[3] Hebrews 1:1, 2a (NET)

[4] Hebrews 1:3a (NET)

[5] Hebrews 1:3b (NET)

[6] Andrew Schlafly, “Mystery: Did Jesus Write the Epistle to the Hebrews?,” Conservapedia

[7] His wife, my mother speculates, as do others.  “Would Cleopas leave her in Jerusalem?”

[8] Andrew Schlafly, “Mystery: Did Jesus Write the Epistle to the Hebrews?,” Conservapedia

[9] Romans 6:3, 4 (NET)

[10] Numbers 5:2 (NET)

[11] Luke 5:31, 32 (NET)

[12] Philippians 3:4b-11 (NET)

[13] Colossians 2:11-14 (NET)

[14] Romans 3:31 (NET)

[15] Romans 8:3, 4 (NET)

[16] Romans 13:8-10 (NET)

[17] Numbers 19:9b (NET)

[18] Joshua 6:23a (NET)

[19] Joshua 6:25 (NET)

[20] Titus 2:11-14 (NET)

[21] Exodus 33:11a (NET)

[22] John 15:9-17 (NET)

[23] John 6:63 (NET)

Fear – Deuteronomy, Part 10

“Because you obeyed (shâmaʽ, שמעת; Septuagint: ἤκουσας, a form of ἀκούω) your wife, the Lord (yehôvâh, יהוה) God (ʼĕlôhı̂ym, אלהים) said to Adam, and ate from the tree about which I commanded you, ‘You must not eat from it,’ cursed is the ground thanks to you; in painful toil you will eat of it all the days of your life.”[1]

The Lord (yehôvâh, יהוה) God (ʼĕlôhı̂ym, אלהים) had commanded Adam: “You may freely eat fruit from every tree of the orchard, but you must not eat from the tree of the knowledge of good and evil, for when you eat from it you will surely die.”[2]  Eve saw that the tree produced fruit that was good for food, was attractive to the eye, and was desirable for making one wise, so she took some of its fruit and ate it.[3]  When she brought some to Adam she brought not only her recommendation but empirical evidence that she had both touched it and eaten it and had not died.

Adam preferred the voice of his wife to the voice of yehôvâh.  When Jacob preferred the beautiful Rachel over Leah the Lord saw that Leah was unloved (śânêʼ).[4]  In other words Adam hated the voice of God relative to that of his wife, the voice of God was unloved.  For the sake of argument I’ll describe Adam’s iniquity as defiance: Adam was not deceived,[5] Paul assured Timothy.

Adam’s defiance visited upon Cain became a murderous rage: Cain became very angryCain said to his brother Abel, “Let’s go out to the field.”  While they were in the field, Cain attacked his brother Abel and killed him.[6]  Cain’s murderous rage combined with the memory of the mercy yehôvâh showed him became a defiant self-righteousness in his descendant Lamech, perhaps even incipient tribal law (Genesis 4:23, 24 NET):

Lamech said to his wives, “Adah and Zillah!  Listen (shâmaʽ, שמען; Septuagint: ἀκούσατέ, another form of ἀκούω) to me!  You wives of Lamech, hear my words!  I have killed a man for wounding me, a young man for hurting me.  If Cain is to be avenged seven times as much, then Lamech seventy-seven times!”

The upshot of this relatively unhindered visiting of fathers’ iniquity upon the sons was: The earth was ruined in the sight of God; the earth was filled with violence.[7]  So God said to Noah, “I have decided that all living creatures must die, for the earth is filled with violence because of them.”[8]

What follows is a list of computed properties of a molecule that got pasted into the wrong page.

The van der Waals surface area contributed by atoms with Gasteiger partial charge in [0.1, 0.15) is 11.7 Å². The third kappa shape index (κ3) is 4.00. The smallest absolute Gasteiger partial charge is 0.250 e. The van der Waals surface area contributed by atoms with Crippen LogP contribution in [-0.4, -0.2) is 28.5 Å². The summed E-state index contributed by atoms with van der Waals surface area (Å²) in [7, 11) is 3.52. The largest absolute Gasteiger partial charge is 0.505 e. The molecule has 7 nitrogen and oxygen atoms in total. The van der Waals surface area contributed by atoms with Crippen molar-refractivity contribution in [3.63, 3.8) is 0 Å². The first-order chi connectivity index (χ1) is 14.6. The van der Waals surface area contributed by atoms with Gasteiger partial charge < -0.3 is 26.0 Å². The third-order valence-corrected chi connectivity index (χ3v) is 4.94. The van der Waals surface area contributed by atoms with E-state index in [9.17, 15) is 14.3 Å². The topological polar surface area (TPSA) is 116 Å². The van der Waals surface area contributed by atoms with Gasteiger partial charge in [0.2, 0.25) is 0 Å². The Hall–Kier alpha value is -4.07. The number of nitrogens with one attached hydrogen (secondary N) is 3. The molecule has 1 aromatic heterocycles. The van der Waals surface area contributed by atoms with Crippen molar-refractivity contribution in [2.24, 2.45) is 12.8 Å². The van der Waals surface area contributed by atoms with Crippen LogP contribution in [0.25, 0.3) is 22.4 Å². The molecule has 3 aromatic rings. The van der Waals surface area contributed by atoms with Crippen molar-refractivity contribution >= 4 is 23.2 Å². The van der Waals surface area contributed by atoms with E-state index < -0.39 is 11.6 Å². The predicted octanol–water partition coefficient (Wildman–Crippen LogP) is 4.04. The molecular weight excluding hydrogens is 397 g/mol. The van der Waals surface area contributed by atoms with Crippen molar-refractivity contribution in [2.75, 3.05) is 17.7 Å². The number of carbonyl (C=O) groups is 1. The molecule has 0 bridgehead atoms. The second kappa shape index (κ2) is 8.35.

I began this portion of my study of fear to understand how the translators of the NET “arrived at I punish as a translation of the Hebrew word pâqad (פקד)” in Deuteronomy 5:9.  If punishment could arrest this relatively unhindered visiting of fathers’ iniquity upon the sons before it culminated in a death sentence for all living creatures it would be a welcome relief.  This brings me to the third occurrence of ואפקד (pâqad) translated punish or punishment (and I have brought the punishment) in the NET (Leviticus 18:25 NET):

Therefore the land has become unclean and I have brought the punishment for its iniquity upon it, so that the land has vomited out its inhabitants.

This was not a reference to the violence of the antediluvian world but to the worship/sexual practices of the inhabitants of Canaan before Israel entered the promised land.  But first I need to consider whether the visiting of the fathers’ iniquity upon the sons was quite as unhindered as I have imagined it.

I was born and raised in the latter half of the twentieth century near the northern edge of the Bible belt in the United States of America.  I am a hardcore materialist with some Jesus jelly smeared on top.  I acknowledge this to confess the iniquity of my fathers, not to blame them or excuse myself, but to begin to claim my freedom from my own acceptance of that iniquity as my truth.

The voice of your brother’s blood is crying out to me from the ground (ʼădâmâh)![9] yehôvâh told Cain.  I hear this as a poetic reference to yehôvâh’s omniscience (Psalm 139:1-12).  These days I’m not unwilling to take it literally, that Abel’s blood had a voice that yehôvâh could hear crying out from the ground, but it’s not natural to me.  I am the dark side of, Train a child in the way that he should go, and when he is old he will not turn from it.[10]  Still, opening myself to its possibility gives me a different perspective.